The sparring sides eventually signed a power-sharing agreement in August 2015 with the promise to end nearly two years of devastating war. Machar returned to Juba in April, more than two years after fleeing the South Sudanese capital and was reinstated as the president’s deputy under the terms of the peace deal.

But Machar fled again this year to an undisclosed location when fighting broke out between his forces and Kiir’s in July. The president gave his first vice president 48 hours to return to Juba before replacing him with Gen. Taban Deng, a move Machar’s spokesman called illegal.

The deposed vice president reportedly sought asylum for several days in the Democratic Republic of Congo. In late August, the country’s information minister told the state news agency that the former vice president was “recently” in Sudan to receive “urgent medical attention.”

Since fresh violence erupted in Juba on July 8, over 185,000 people have fled South Sudan, according to the United Nations refugee agency. Most of them are sheltering in neighboring Uganda, which hosts the lion’s share of all South Sudanese refugees — 373,626 to be precise. Over the past week alone, Uganda recorded more than 20,000 new arrivals from its neighbor, the U.N. agency said.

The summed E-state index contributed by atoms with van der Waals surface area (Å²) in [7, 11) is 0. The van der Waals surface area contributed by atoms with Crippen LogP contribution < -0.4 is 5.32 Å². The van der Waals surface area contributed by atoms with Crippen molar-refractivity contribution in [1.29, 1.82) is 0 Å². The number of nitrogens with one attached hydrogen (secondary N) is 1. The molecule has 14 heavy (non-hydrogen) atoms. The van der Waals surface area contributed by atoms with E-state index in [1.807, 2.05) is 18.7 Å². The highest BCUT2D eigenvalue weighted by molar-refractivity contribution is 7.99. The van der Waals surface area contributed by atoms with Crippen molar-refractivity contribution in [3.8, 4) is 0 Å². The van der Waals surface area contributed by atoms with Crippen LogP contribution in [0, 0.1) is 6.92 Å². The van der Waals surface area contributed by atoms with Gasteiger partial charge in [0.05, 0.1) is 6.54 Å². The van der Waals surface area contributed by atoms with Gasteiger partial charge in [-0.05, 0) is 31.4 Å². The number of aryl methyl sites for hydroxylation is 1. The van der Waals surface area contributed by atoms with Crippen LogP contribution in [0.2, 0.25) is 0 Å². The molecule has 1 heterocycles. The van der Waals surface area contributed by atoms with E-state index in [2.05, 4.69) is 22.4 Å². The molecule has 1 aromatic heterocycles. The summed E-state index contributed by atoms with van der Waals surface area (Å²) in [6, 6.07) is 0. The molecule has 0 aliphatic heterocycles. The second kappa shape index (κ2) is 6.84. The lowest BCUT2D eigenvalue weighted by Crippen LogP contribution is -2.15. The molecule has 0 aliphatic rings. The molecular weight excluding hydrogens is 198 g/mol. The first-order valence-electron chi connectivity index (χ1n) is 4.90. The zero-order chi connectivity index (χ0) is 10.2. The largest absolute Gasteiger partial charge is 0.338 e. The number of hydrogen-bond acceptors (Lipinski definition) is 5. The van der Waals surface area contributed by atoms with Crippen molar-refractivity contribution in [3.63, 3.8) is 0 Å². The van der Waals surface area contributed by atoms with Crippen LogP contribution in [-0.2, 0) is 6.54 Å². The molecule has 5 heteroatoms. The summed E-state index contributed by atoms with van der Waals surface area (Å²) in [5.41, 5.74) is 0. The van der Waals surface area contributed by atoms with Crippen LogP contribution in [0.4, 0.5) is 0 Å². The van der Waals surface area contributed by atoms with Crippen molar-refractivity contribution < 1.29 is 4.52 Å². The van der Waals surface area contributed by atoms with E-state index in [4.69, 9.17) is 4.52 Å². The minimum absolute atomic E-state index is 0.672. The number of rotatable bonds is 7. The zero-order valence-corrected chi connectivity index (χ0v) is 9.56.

“They keep coming,” Dobbs said. “Many refugees arrive exhausted after days walking in the bush and going without food or water. Many children have lost one or both of their parents, some forced to become primary caregivers to younger siblings.”

South Sudanese government spokesman Michael Makuei Lueth has denied reports of new fighting between Kiir’s supporters and Machar’s. In a statement issued Aug. 2, Lueth said that the troubled peace deal signed last year remained intact.

“The media has been abuzz with news of fighting throughout the country, however, we want to assure the region and the whole world that the cease-fire, which was recently ordered by the president, is firmly holding, and that all those reports are false and baseless,” the statement read in part.

But refugees report increased fighting in southern South Sudan and attacks by armed groups that murder civilians, loot villages, forcibly recruit young men and boys, and rape women and girls.

United Nations’ secretary-general Ban Ki-moon recently launched an “independent special investigation” into harrowing allegations that U.N. peacekeepers did not respond to prevent the abuse, rape and killings of several civilians and foreigners in South Sudan’s war-torn capital.

With no apparent end to the crisis, UNHCR is calling on donors to provide $701 million to further support its South Sudan refugee operations, of which 20 percent has been funded.

“Without further funding and support, we and our partners will struggle to assist the needy with even the most basic assistance,” Dobbs said Friday.

Copyright © 2016, ABC Radio. All rights reserved.



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You must be logged in to post a comment.